With Nathaniel Dorsky in attendance.
For more than 50 years, San Francisco-based experimental filmmaker and editor Nathaniel Dorsky has been creating experimental, silent short films in which light, nature, and the objects of the everyday are transformed to the point of wonder. Join us for a screening of Dorsky’s most recent film, Arboretum Cycle, which was shot over a twelve-month period beginning in the early spring of February and ending in the month of December. Entirely photographed in Golden Gate Park’s Strybing Arboretum in, the film is presented in seven sections and will be shown with one intermission.
“For the past several years California experienced an extreme drought. But this past winter good fortune brought a bountiful amount of storms and liquid refreshment. The spring that followed took on magical and celebratory qualities of energy, joy, fullness, and rebirth. In walking distance from my apartment is San Francisco’s Arboretum located in Golden Gate Park. I decided that I would make a film now on a single subject and that subject would be the light – not the objects, but the sacredness of the light itself in this splendid garden. What I did not know is that the great beauty of this magnificent spring would bring forth not one, but seven films, each one immediately following the previous. I began to photograph on the second week of February and finished the editing of the seventh film during the last days of December.
These seven films spontaneously manifested as the stages of life: early childhood, youth, maturity, old age, and death. Elohim was photographed in early spring, the week of the lunar new year, the very spirit of creation. Abaton was photographed a few weeks later in the full ripeness of spring, the very purity and intoxication of passion. Coda was photographed in late spring, in the aftermath of this purity, the first shades of mortality and knowledge.
Ode, photographed in early summer, is a soft textured song of the fallen, the dissonant reds of death, seeds, and rebirth. September is indeed, Indian summer, the halcyon swan song of earthly blessings. Monody, shot in the fading autumnal glory is an energized declaration of the end. And Epilogue, photographed in early December, rests in quietude, the garden’s energy now descending into the dark, damp earth.”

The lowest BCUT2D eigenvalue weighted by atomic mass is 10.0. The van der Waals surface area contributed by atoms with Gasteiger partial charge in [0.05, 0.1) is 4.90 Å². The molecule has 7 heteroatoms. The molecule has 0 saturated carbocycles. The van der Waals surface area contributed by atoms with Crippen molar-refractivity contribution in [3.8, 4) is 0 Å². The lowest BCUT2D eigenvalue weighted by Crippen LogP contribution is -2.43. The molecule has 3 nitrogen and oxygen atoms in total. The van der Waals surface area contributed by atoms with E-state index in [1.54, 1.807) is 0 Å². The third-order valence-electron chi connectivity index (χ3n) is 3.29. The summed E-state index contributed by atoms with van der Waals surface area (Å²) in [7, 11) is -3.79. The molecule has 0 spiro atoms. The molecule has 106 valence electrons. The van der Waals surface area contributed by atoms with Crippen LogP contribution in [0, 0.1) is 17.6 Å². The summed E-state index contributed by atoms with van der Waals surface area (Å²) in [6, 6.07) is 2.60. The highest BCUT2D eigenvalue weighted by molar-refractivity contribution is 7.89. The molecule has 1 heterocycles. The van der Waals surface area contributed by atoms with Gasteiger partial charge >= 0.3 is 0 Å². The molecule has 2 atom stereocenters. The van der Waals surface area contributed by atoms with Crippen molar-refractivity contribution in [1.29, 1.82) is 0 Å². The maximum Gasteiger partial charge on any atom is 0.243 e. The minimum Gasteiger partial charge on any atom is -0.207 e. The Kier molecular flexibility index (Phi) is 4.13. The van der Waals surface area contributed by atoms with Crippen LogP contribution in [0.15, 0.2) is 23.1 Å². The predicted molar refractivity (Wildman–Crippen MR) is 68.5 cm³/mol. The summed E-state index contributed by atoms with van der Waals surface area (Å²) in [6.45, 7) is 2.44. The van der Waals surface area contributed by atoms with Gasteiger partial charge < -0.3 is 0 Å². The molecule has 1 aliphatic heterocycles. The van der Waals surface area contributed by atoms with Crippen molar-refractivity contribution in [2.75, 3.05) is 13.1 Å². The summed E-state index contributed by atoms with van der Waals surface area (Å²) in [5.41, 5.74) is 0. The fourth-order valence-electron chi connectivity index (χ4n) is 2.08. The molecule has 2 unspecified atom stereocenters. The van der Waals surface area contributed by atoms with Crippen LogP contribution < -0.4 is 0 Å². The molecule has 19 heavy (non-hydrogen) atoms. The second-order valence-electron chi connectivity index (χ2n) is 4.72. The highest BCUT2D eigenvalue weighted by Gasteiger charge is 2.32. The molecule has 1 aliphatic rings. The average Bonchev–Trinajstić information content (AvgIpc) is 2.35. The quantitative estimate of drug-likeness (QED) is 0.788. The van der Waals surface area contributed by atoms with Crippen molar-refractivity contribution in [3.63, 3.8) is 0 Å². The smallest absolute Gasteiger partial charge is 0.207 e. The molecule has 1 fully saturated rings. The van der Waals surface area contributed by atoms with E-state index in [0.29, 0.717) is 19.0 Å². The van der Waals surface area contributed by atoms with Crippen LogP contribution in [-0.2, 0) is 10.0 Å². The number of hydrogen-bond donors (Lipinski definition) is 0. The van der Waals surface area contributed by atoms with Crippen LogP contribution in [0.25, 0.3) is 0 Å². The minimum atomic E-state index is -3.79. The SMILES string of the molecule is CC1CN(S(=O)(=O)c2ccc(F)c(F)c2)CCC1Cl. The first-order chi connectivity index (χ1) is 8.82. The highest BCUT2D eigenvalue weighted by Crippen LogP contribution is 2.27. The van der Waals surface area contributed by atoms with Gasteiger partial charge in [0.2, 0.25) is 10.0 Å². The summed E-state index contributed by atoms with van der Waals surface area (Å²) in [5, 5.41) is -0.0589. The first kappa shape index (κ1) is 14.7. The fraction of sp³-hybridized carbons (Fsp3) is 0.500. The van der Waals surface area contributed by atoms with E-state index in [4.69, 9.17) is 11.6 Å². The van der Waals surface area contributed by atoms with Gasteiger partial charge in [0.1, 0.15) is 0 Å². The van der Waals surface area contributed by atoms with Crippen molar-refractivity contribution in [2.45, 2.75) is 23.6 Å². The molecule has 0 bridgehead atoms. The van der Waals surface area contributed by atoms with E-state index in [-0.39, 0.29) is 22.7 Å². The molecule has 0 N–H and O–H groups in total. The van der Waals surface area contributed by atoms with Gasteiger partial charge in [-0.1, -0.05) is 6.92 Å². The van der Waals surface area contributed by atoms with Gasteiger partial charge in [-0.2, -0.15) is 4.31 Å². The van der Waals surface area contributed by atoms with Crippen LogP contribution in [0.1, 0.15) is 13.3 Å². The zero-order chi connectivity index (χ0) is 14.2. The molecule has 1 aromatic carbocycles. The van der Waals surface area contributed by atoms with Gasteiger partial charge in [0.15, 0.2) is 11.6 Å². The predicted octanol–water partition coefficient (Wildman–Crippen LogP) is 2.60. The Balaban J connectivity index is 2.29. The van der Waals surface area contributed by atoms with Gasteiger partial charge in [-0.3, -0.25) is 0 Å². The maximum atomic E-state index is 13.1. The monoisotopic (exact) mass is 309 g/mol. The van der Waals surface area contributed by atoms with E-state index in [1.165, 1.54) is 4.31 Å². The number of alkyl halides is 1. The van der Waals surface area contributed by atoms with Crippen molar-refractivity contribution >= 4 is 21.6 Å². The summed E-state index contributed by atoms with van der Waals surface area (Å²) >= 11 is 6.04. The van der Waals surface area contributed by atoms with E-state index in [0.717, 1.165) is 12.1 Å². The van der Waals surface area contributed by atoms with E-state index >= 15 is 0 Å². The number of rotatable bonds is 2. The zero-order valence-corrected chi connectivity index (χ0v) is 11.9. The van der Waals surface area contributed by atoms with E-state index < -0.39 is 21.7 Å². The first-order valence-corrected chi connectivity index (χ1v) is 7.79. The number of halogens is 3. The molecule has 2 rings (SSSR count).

— Nathaniel Dorsky
Total run time: 2 hours, 17 minutes
Elohim, Nathaniel Dorsky | 2017 | 31 minutes | silent speed | 18fps | 16 mm | color | silent
Elohim, or divine beings, the energy of light as creation. (N.D.)
Abaton, Nathaniel Dorsky | 2017 | 19 minutes | silent speed | 18fps | 16 mm | color | silent
Abaton, a sacred place, a sanctuary for dreaming and healing. (N.D.)
Coda, Nathaniel Dorsky | 2017 | 16 minutes | silent speed | 18fps | 16 mm | color | silent
Coda is an afterword to Elohim and Abaton, the first shades of death and knowing. (N.D.)
Ode, Nathaniel Dorsky | 2017 | 20 minutes | silent speed | 18fps | 16 mm | color | silent
Ode is the fourth section of the cycle. There is now the presence of death and dying as the dry summer begins. (N.D.)
September, Nathaniel Dorsky | 2017 | 20 minutes | silent speed | 18fps | 16 mm | color | silent
September’s ripeness, a blessing on earth, our Indian summer. (N.D.)
Monody, Nathaniel Dorsky | 2017 | 16 minutes | silent speed | 18fps | 16 mm | color | silent
A monody is an ode sung by a single actor in a Greek tragedy, a poem lamenting a person’s death. In this case, the sixth section of this Arboretum Cycle, the death of the garden itself. (N.D.)
Epilogue, Nathaniel Dorsky | 2017 | 15 minutes | silent speed | 18fps | 16 mm | color | silent
Epilogue is the seventh film in the Arboretum Cycle, a descent into the dark damp earth, a period of dying. (N.D.)